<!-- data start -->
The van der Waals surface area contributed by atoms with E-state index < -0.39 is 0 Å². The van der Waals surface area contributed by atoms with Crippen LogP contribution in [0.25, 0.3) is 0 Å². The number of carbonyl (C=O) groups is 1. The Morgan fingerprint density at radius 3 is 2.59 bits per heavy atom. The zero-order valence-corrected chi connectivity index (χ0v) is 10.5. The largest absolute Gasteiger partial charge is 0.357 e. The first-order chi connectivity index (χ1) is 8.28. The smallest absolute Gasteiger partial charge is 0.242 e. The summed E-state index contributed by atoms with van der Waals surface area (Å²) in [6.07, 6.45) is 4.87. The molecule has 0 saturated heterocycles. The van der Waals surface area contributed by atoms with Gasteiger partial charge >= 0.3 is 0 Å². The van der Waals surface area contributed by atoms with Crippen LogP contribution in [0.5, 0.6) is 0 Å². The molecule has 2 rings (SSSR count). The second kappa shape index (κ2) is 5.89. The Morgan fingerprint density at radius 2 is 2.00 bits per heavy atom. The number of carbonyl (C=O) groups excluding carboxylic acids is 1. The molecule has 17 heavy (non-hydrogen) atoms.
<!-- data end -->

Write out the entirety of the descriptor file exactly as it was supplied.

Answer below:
The van der Waals surface area contributed by atoms with E-state index < -0.39 is 0 Å². The van der Waals surface area contributed by atoms with Crippen LogP contribution in [0.25, 0.3) is 0 Å². The number of carbonyl (C=O) groups is 1. The Morgan fingerprint density at radius 3 is 2.59 bits per heavy atom. The zero-order valence-corrected chi connectivity index (χ0v) is 10.5. The largest absolute Gasteiger partial charge is 0.357 e. The first-order chi connectivity index (χ1) is 8.28. The smallest absolute Gasteiger partial charge is 0.242 e. The summed E-state index contributed by atoms with van der Waals surface area (Å²) in [6.07, 6.45) is 4.87. The molecule has 0 saturated heterocycles. The van der Waals surface area contributed by atoms with Gasteiger partial charge >= 0.3 is 0 Å². The van der Waals surface area contributed by atoms with Crippen LogP contribution in [0.5, 0.6) is 0 Å². The molecule has 2 rings (SSSR count). The second kappa shape index (κ2) is 5.89. The Morgan fingerprint density at radius 2 is 2.00 bits per heavy atom. The number of carbonyl (C=O) groups excluding carboxylic acids is 1. The molecule has 17 heavy (non-hydrogen) atoms.